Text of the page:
Natives first policy has been established some years ago as well, so any northern school such as LacLaBiche, took natives first for upgrading. Subsequently further education did as well and from there on, companies like Grasslands pulp and paper mill (AlPac) also hired natives first if they had the education. Getting into AlPac is the great dream for many ... top wages and benefits galore.


https://archive.org/stream/northernperspect00nort/northernperspect00nort_djvu.txt
In the future, Mr. Cardinal looks to diversification and
suggests that government should make sure it is aimed at
areas that are not thriving.
« Last Edit: August 24, 2016, 01:02:54 PM by Sap1 »

jellybean

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Re: MMIW Inquiry 20160803
« Reply #19 on: August 24, 2016, 03:56:07 PM »
This is a very long article written two years ago in the Globe and Mail. Well worth the read.
I will say that this reserve is BC, it is not up north - but this reserve is successful and thriving.
Brought from poverty to prosperity.

This is how it was accomplished;

http://www.theglobeandmail.com/report-on-business/rob-magazine/clarence-louie-feature/article18913980/
The remark is typical. The curt, Apart from government transfer payments, the only other income came from nickel-and-dime lease arrangements with non-native farmers and small businesses.

 

the article continues ....
jb
« Last Edit: August 24, 2016, 04:47:02 PM by jellybean »

Sap1

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Re: MMIW Inquiry 20160803
« Reply #20 on: August 24, 2016, 06:36:20 PM »
And herein lies the problems with other reserves ... They are so accustomed to payouts from government sources, for so long that change would not come easy. It can be done! Is Chief Louie actually blaming anyone? NO! He realized the problem and tackled it.

Quote
some needed a kick in the butt. A hundred years of enforced dependency had broken our tradition of hard work and independence

Louie and his band councillors usually get most of the credit for turning his community around,and others were just opposed to any change of any kind.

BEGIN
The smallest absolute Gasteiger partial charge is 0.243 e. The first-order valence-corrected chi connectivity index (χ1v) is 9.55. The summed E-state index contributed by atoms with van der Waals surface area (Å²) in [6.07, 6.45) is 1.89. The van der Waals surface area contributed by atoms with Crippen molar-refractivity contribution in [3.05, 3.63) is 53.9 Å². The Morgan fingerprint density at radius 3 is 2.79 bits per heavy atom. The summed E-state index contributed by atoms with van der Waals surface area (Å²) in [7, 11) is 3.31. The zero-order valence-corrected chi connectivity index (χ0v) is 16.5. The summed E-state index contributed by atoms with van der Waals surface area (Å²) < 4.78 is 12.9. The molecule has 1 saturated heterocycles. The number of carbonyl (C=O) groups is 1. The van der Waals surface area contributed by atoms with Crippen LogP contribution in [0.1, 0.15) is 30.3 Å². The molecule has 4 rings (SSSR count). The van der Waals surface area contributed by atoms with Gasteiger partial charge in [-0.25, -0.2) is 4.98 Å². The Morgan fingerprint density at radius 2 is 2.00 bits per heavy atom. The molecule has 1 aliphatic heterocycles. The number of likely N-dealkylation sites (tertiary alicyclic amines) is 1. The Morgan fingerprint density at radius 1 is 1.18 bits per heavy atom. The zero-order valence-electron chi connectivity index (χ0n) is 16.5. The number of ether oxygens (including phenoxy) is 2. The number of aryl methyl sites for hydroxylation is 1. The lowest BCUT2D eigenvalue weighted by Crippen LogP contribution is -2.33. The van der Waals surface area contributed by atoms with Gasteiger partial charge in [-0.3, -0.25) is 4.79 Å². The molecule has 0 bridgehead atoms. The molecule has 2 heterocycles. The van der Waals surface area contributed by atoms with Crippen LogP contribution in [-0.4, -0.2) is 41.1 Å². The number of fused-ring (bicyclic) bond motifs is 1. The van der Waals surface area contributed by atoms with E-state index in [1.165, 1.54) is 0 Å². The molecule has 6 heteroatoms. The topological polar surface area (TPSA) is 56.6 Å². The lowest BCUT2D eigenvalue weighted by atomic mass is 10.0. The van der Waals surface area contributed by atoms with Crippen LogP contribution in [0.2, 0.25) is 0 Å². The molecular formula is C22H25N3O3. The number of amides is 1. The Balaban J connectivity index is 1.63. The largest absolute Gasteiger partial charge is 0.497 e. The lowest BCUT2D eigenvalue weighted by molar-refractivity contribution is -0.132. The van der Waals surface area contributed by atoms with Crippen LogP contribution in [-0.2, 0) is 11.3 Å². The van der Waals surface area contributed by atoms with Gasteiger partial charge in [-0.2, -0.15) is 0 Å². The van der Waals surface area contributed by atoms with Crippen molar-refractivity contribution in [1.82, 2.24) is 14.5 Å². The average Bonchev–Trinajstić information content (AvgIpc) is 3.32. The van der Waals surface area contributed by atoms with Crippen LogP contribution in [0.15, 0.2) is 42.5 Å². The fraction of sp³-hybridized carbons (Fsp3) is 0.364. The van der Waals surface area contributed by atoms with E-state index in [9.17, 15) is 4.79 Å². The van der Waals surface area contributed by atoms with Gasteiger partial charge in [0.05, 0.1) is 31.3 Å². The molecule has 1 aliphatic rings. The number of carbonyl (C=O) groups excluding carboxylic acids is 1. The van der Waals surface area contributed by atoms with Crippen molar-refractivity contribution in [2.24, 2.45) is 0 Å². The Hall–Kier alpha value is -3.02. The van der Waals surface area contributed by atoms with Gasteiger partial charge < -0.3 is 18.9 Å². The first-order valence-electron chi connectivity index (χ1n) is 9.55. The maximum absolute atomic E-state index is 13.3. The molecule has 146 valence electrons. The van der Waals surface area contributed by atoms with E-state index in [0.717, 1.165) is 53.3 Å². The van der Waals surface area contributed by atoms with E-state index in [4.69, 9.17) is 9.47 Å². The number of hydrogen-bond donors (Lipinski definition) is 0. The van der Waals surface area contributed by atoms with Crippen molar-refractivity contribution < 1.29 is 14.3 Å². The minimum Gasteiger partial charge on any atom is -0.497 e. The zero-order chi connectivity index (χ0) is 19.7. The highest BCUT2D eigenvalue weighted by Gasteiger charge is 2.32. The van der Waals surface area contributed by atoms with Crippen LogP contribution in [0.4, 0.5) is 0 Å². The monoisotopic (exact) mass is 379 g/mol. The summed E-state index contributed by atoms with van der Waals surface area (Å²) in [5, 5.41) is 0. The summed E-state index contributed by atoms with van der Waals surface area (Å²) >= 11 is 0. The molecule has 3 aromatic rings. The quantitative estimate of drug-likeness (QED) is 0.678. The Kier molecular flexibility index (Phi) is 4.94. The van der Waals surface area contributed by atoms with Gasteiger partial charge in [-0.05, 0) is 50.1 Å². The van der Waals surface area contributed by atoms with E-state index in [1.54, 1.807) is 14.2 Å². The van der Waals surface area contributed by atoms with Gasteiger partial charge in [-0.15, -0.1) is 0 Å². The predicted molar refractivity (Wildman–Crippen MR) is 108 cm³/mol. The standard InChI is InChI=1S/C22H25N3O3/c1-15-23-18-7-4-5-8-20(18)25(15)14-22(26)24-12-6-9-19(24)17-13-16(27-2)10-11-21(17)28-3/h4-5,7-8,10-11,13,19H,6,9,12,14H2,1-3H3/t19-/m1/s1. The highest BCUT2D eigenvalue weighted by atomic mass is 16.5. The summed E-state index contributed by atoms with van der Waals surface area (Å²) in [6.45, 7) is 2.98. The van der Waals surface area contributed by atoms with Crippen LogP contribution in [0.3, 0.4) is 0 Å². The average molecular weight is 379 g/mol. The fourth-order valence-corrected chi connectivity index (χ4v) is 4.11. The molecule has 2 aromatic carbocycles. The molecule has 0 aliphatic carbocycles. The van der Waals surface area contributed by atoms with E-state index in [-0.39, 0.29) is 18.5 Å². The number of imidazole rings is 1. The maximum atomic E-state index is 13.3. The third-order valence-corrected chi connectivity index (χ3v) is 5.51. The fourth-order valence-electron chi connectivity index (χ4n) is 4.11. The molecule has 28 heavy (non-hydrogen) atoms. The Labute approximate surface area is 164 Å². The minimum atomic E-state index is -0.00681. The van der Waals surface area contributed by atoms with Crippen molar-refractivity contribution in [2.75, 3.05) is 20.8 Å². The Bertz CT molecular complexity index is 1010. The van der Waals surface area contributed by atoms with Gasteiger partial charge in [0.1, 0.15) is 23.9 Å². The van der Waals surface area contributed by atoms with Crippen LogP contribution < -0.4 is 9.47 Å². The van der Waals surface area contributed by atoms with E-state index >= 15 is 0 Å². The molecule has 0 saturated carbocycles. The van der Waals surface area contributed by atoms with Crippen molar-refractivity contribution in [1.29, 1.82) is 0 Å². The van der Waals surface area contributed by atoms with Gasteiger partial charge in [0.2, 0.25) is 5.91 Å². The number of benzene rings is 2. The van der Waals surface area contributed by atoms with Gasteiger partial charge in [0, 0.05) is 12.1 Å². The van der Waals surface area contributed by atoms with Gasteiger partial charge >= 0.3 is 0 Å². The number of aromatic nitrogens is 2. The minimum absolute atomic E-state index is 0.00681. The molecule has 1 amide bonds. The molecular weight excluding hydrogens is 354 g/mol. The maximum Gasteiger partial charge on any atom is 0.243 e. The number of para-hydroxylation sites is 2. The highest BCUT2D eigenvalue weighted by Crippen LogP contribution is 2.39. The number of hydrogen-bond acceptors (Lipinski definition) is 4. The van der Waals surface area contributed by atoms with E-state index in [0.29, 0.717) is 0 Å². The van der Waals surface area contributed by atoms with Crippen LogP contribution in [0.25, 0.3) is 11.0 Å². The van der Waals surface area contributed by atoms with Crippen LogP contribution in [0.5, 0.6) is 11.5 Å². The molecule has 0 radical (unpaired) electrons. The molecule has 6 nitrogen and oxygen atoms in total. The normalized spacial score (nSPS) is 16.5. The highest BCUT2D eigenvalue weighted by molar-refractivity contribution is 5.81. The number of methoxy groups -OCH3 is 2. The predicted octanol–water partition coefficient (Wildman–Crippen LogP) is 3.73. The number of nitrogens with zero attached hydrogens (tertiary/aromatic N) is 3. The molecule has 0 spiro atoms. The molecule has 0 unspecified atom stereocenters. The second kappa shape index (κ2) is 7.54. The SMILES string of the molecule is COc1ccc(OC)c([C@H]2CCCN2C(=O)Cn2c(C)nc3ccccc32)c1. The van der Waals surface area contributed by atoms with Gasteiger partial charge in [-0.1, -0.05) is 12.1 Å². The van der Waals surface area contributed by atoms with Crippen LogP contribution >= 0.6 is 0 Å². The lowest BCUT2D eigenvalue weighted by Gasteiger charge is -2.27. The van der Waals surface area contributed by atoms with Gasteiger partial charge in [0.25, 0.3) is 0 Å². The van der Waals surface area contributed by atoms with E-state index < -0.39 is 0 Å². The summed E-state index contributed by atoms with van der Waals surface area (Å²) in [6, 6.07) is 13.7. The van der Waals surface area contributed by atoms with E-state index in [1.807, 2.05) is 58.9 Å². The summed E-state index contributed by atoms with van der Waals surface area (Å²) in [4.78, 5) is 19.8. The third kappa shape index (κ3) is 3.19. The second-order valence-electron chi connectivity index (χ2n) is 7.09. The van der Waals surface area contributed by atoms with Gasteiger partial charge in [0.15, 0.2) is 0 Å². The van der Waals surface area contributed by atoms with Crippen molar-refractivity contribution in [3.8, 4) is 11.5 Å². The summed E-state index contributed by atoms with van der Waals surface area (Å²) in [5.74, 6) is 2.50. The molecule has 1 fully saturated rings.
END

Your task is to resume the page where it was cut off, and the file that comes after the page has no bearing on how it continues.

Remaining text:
Ronny McGinnis, who has been married to Joe McGinnis for 33 years, recalls that when Louie and Scott negotiated a pipeline lease deal, [b]there was tremendous pressure to parcel out the resulting income in per-capita payments to band members.

Sap1

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Re: MMIW Inquiry 20160803
« Reply #21 on: August 25, 2016, 01:50:46 PM »
This man, many years ago, besides all of his other many accomplishments, ran a talk show on radio in Edmonton. One thing especially I remember him saying was that the aboriginal population totally missed the industrial revolution.

https://en.wikipedia.org/wiki/Kiviaq_(lawyer)

What would have happened if fur traders, prospectors, farmers, etc had not come to this land? So many countries contend with migration starting from the biblical days and forever more. It is what happens. Atrocities happen everywhere. They shouldn't but they do. It is life. I am trying to imagine this country the way it was back then had not any other country man set foot here. With increasing populations the hunting would have ended due to animal extinction. Nature has a way of culling as well ... diseases, etc.
 

Sap1

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Re: MMIW Inquiry 20160803
« Reply #22 on: August 25, 2016, 02:22:04 PM »
Driftpile Alberta. If you are driving along #2 highway northern Alberta, and you blink, you will miss the sign that says Driftpile and may never know you were even there. It is Cree nation land.

Every year they hold North Country Fair in this area. Entertainers come from across Canada and the north, many of whom are aboriginal entertainers.
Apparently they are living in the moment, and not in the past. How wonderful they must feel to be free of past memories that others live in wearing them down. Kudos to all these who can move forward despite hardships from years past.

http://www.festivalseekers.com/abnorth/northcountryfair

jellybean

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Re: MMIW Inquiry 20160803
« Reply #23 on: August 25, 2016, 04:09:46 PM »
While it takes a lot of hunting and pecking to find a reserve that I would like to visit. There is hope!

Here is another reserve that is working hard to have it  "all together":

Constance Lake, in Ontario.
http://www.clfn.on.ca/default.asp?pgid=6

Sap1